Glow in the Dark Slime

Activity for ages 4 to 8.

This glow in the dark slime is sure to put anyone in the Halloween spirit. The kids’ science activity is simple to make but provides hours of imaginative sensory play.

Super awesome glow in the dark slime. {Playdough to Plato}

Glow in the Dark Slime Recipe

For this experiment you’ll need to gather a few supplies:

  • 2 bottles of Elmer’s white school glue {4 oz each}
  • 1 bottle of glow in the dark paint {2 oz available at craft stores or online}
  • food coloring {we used neon green and orange}
  • 1/2 cup liquid starch {we used Sta-Flo brand}
  • black light (optional, but charging the slime with a lamp doesn’t yield as bright a result)

Once I gathered the supplies, I called my 4 year old, A, over and had her empty the 2 bottles of glue into a large bowl.  Then I filled the glue bottles with warm water and had A shake them to remove any of the remaining glue.  A poured the water from the glue bottles into the bowl of glue and mixed it well.

DSC_8757

Next, A added 4 tablespoons of the glow in the dark paint into the glue mixture, added a few drops of food coloring, and stirred until combined.

Finally, I handed A a measuring cup with 1/2 a cup of liquid starch.  “What do you think will happen when we add this starch to the glue?,” I asked.

“It will get thicker,” A replied.  I told her to pour little in a time and stir.  The trick is to go slow. Too much and the slime becomes tough – too little and it’s sticky.  As soon a A added the starch runny strands of slime began to form.

DSC_8829

A continued adding about a tablespoon of starch until the slime seemed thick enough.  The texture was still runny, with some thicker clumps and some puddles of water below.  At this point A couldn’t wait to dig right in so we finished mixing and kneading the slime with our hands.  As we mixed the water puddles disappeared and the slime became smooth and stretchy.

DSC_8834

“Can I play with it now?” A begged and giggled as she pulled a large strand from the bowl.  “It’s so slimy and goopey,” she said laughing and laughing.

She quickly discovered if she poked holes in the slime with her fingers the holes would slowly disappear.  Next,  she tried stretching it as far as she could, even standing on her chair in order to hold the slime “way high up”.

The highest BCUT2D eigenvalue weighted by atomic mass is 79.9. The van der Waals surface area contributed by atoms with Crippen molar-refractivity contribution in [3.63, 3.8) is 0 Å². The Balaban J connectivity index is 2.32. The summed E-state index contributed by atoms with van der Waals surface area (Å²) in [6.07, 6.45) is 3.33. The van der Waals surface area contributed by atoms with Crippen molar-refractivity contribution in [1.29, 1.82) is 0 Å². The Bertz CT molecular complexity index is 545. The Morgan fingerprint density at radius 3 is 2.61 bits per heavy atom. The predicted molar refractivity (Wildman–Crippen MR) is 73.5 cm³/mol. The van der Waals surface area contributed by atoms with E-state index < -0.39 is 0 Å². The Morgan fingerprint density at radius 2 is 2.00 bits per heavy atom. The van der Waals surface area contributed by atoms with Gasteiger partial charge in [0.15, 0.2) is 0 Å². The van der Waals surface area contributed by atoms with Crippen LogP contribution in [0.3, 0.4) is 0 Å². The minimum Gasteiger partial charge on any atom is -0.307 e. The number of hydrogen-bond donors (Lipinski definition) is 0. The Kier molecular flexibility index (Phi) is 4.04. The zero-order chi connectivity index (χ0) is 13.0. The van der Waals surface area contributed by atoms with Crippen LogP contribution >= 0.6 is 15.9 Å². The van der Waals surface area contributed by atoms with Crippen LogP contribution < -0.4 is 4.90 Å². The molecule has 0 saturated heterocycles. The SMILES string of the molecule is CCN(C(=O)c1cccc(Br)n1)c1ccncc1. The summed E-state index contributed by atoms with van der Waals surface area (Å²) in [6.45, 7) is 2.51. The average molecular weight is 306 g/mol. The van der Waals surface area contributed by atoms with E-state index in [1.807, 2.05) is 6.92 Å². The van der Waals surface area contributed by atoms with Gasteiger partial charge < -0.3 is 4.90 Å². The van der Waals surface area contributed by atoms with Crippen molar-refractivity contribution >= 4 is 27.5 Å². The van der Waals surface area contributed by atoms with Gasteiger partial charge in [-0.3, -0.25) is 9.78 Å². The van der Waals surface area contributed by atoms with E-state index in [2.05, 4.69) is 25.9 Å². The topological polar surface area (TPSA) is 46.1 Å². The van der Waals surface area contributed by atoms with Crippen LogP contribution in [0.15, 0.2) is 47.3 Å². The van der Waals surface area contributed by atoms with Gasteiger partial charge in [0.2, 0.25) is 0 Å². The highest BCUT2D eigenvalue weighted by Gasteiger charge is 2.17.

DSC_8846

When she discovered the slime snapped when pulled she began pulling strands apart to make little bits of “dino snacks”.  I grabbed a few dinosaurs and after she fed them. She stomped them through the slime making feet impressions that magically vanished after they moved on.  A’s little brother couldn’t resist the fun and since this recipe is made without the possibly irritating borax I felt it was ok for him to join in.  The dinosaurs stomped around getting stuck in the sticky “tar” and leaving fossils behind for a good 45 minutes and we hadn’t even turned on the black light yet.

DSC_8851

Later that evening we pulled out the backlight out and we all got into playing with “ogre boogers” and witch’s magic potion.  A got out a few “cauldrons” {jars} and a butter knife and began cutting bits of magic ingredients to add brew.  Her little brother is obsessed with using scissors and helped by cutting off pieces to add to the pot.  “Wouldn’t this be fun to give to your friends for Halloween?” I asked A.  “Oh yes!” she exclaimed.  She can’t wait to give all her friends a cauldron of glow potion and since it was so simple to make I don’t mind helping her.

Super awesome glow in the dark slime. {Playdough to Plato}

The Science Behind Slime

What you formed when mixing the glue and starch is called a polymer.  A polymer can act like a liquid and solid.  You can pick it up, mold it, and cut it like a solid, but if left alone it flows and takes the shape of the container it’s in like a liquid.  A polymer can do this because it is made of long chains of molecules.  When the long chains of molecules can flow and slip past each other, like cooked spaghetti in a pot of water, then the polymer acts like a liquid.  When the molecules stick together in a few spots, like drained spaghetti left out, then the polymer acts like a rubbery solid.  When you added the starch to the glue the starch hooked the molecules of glue together forming the slime polymer.

 

The Science Behind the Glow

Glow in the Dark products contain a substance called a phosphor.  Phosphors slowly re-emits visible light after being energized.  When you charge your slime using a strong lamp or using the ultraviolet light of a black light the phosphors become energized and will radiate after the lights are turned off.

More Science with a Wow Factor

Ready for more jaw dropping science fun? Make tea bag ghosts that really fly and whip up a batch of easy dancing Frankenworms.

 

Hi, I’m Malia.

I’m a National Board Certified Teacher and love showing Pre-K, Kindergarten and First Grade teachers easy-to-follow systems for getting EVERY student bigger results.